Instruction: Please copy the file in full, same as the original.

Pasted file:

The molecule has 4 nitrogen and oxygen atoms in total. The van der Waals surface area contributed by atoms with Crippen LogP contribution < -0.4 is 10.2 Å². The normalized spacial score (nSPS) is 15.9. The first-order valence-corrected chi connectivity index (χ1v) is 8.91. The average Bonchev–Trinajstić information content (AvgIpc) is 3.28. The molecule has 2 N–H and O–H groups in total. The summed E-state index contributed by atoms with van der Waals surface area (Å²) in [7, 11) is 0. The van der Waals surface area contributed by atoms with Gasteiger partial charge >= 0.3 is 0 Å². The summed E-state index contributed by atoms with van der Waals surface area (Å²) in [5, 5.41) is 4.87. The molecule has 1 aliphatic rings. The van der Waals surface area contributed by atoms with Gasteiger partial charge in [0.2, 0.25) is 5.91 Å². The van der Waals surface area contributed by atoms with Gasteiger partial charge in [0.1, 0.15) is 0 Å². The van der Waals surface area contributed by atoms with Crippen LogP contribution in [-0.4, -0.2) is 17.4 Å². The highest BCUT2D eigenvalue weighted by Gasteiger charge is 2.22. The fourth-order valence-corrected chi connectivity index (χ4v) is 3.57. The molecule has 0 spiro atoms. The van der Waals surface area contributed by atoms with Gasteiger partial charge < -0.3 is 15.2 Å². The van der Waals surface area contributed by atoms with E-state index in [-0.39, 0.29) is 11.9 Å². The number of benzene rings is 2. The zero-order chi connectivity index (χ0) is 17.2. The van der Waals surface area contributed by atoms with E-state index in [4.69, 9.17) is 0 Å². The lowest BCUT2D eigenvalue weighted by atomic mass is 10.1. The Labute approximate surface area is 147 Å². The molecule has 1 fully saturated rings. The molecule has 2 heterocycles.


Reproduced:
The molecule has 4 nitrogen and oxygen atoms in total. The van der Waals surface area contributed by atoms with Crippen LogP contribution < -0.4 is 10.2 Å². The normalized spacial score (nSPS) is 15.9. The first-order valence-corrected chi connectivity index (χ1v) is 8.91. The average Bonchev–Trinajstić information content (AvgIpc) is 3.28. The molecule has 2 N–H and O–H groups in total. The summed E-state index contributed by atoms with van der Waals surface area (Å²) in [7, 11) is 0. The van der Waals surface area contributed by atoms with Gasteiger partial charge >= 0.3 is 0 Å². The summed E-state index contributed by atoms with van der Waals surface area (Å²) in [5, 5.41) is 4.87. The molecule has 1 aliphatic rings. The van der Waals surface area contributed by atoms with Gasteiger partial charge in [0.2, 0.25) is 5.91 Å². The van der Waals surface area contributed by atoms with Gasteiger partial charge in [0.1, 0.15) is 0 Å². The van der Waals surface area contributed by atoms with Crippen LogP contribution in [-0.4, -0.2) is 17.4 Å². The highest BCUT2D eigenvalue weighted by Gasteiger charge is 2.22. The fourth-order valence-corrected chi connectivity index (χ4v) is 3.57. The molecule has 0 spiro atoms. The van der Waals surface area contributed by atoms with Gasteiger partial charge < -0.3 is 15.2 Å². The van der Waals surface area contributed by atoms with E-state index in [-0.39, 0.29) is 11.9 Å². The number of benzene rings is 2. The zero-order chi connectivity index (χ0) is 17.2. The van der Waals surface area contributed by atoms with E-state index in [4.69, 9.17) is 0 Å². The lowest BCUT2D eigenvalue weighted by atomic mass is 10.1. The Labute approximate surface area is 147 Å². The molecule has 1 fully saturated rings. The molecule has 2 heterocycles.